If you’re being bullied at work, you shouldn’t suffer in silence.
Here, Gene Reynolds offers agents and managers alike some strong advice on dealing with the problem.
Bullying in the contact centre
I have been in my fair share of environments where staff were nervous about speaking out, where people were afraid of questioning processes or where agents were threatened with ‘the sack’ on a regular basis.
In fact, I used to work in an environment like that myself. The funny thing is that I didn’t even know it was happening until I was out of the company. In hindsight, I experienced all of the tell-tale signs of bullying.
But in the same way that my experience has helped me identify very quickly a bad working environment, career bullies are also incredibly good at covering their tracks.
The reality is that knowing who the bullies are is not immediately obvious if you are on the outside looking in.
What is bullying?
Bullying is commonly defined as an intentional and habitual pattern of offensive and threatening behaviour to others. I use the word ‘habitual’ intentionally, as the bully is this way because of serious self-confidence problems within themselves. They’ve therefore learned this behaviour to compensate for their own confidence and esteem issues.
It’s important to note that bullying is rarely used as a method to get things done by a superior. Rather, it is a method to gain an emotional ‘upper hand’ and to bring fear and vulnerability to the recipient.
It’s more about control for the bully, and ‘control’ can be ‘enforced’ in many ways, such as comments made in front of others, rumour-mongering and through the sending of unpleasant e-mails.
Other forms of bullying behaviour are:
- Distortion of truth and reality
- The ability to be charming in public. In other words, the ability to be two-faced
- The blaming of others for errors
- An inability or no desire to hear ‘the other side of the story’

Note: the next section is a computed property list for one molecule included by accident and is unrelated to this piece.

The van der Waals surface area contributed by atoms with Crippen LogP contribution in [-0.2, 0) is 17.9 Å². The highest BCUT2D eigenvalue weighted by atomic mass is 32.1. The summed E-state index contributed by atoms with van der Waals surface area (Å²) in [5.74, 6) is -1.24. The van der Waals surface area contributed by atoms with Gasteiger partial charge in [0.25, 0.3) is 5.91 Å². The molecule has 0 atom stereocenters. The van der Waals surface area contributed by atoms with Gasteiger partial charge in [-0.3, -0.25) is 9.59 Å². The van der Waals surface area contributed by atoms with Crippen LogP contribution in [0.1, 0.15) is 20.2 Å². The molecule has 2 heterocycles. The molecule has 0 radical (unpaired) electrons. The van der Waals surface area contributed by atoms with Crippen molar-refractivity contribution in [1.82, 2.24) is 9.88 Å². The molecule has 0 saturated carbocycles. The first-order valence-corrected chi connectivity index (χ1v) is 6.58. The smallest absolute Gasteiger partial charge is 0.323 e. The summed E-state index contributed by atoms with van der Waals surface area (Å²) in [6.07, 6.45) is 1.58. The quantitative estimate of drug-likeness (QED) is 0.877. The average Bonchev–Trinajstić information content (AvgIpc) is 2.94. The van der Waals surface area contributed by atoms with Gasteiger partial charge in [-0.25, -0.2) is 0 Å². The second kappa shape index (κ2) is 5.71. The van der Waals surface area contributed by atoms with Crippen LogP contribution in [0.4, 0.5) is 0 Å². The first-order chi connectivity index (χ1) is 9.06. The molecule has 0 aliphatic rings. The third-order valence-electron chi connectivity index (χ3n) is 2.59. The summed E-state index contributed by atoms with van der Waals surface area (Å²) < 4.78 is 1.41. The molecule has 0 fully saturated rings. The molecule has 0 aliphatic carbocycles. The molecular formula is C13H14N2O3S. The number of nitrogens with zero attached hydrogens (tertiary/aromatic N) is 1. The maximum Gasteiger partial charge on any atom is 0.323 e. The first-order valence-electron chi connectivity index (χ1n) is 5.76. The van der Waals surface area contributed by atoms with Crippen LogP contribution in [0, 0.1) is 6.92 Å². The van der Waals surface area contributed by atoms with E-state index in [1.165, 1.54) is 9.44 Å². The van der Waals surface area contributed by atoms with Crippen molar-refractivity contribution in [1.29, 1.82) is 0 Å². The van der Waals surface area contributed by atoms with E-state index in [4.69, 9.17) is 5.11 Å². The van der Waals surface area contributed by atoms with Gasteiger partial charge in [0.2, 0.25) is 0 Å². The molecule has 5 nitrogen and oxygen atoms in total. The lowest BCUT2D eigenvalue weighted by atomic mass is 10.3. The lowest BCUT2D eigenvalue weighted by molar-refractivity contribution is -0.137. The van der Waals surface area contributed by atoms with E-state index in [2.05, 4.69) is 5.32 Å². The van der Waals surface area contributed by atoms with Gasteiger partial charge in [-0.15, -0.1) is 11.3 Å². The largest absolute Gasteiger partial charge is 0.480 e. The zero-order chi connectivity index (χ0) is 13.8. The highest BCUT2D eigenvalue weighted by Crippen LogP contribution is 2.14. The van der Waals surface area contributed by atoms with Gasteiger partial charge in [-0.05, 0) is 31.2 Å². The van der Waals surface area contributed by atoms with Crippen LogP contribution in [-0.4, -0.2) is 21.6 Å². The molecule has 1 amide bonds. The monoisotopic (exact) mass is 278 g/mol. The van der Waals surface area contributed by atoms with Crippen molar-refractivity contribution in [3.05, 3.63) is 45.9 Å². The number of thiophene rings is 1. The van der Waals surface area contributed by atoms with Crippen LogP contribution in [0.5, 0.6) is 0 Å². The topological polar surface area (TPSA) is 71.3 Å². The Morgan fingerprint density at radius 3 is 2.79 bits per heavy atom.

- An inability or no desire to understand or get another point of view
- Taking credit for other people’s work
Usually, the targets of bullies are simply those people who threaten the bully the most. This could take the form of a competent or popular subordinate. And, sadly, in the majority of cases, the bully is always a superior or your line manager.
How do you know if you are being bullied?
As I said earlier, I didn’t even know I was being bullied until I was out of the organisation. I constantly doubted my abilities and my confidence in doing the job.
Some other tell-tale signs are:
- You feel strained
- You find yourself walking on eggshells
- You are quieter than usual
- You go out of your way to avoid the bully
- You are afraid to open your mouth in front of this person
- You pretend to get along with this person
- You choose your words carefully when around this person
- You find yourself making more errors on the job
If you think you’re being bullied, not all of these symptoms will necessarily have manifested themselves all in one go. However, you need to be mindful of them, and the fact that one bullying trait might lead to others if you continue not to confront the problem.
What can you do about it?
Fortunately, the law has established very good precedents around bullying in the workplace, placing responsibility squarely on the company’s HR department. True, depending on the company’s culture, the company might close ranks and acrimoniously force you out. This has happened before and there have been many high profile cases where plaintiffs have won hundreds of thousands of pounds as a result.
That said, in many cases, all that is needed is a frank discussion between yourself and the bully. Doing this will indicate that you have far more confidence in yourself than the bully gave you credit for – bullies after all look for non-confrontational victims.
If a one-to-one conversation fails, consider the following actions:
- Tell someone you trust in the business about the bully
- Keep a journal of events and how they have affected you. Also save all e-mails and correspondence
- Confront the bully with a witness, making it clear that if the problem persists, you will need to address it with the company’s HR department
- Use clear comments when responding to a bully such as: “Calling me names instead of addressing the problem is unacceptable” or “If you are so angry that you cannot communicate in a calm manner, then let’s wait and discuss this at another time”.
Remember: the worst thing you can do is to do nothing. Continuous bullying can sometimes lead to variants of post traumatic stress disorder or other psychological illnesses. It is vital to talk to people about this and to share a common understanding.
What happens next?
Don’t forget that the law and most HR departments are on your side. The single thing that can shut down a bully is to demonstrate that you are more confident than them. Remember, you are not alone and there are many others who can help.
Absolutely no one should be bullied at work. I hope that some of these suggestions will give you the courage to take action.
Gene Reynolds is a Director at Blackchair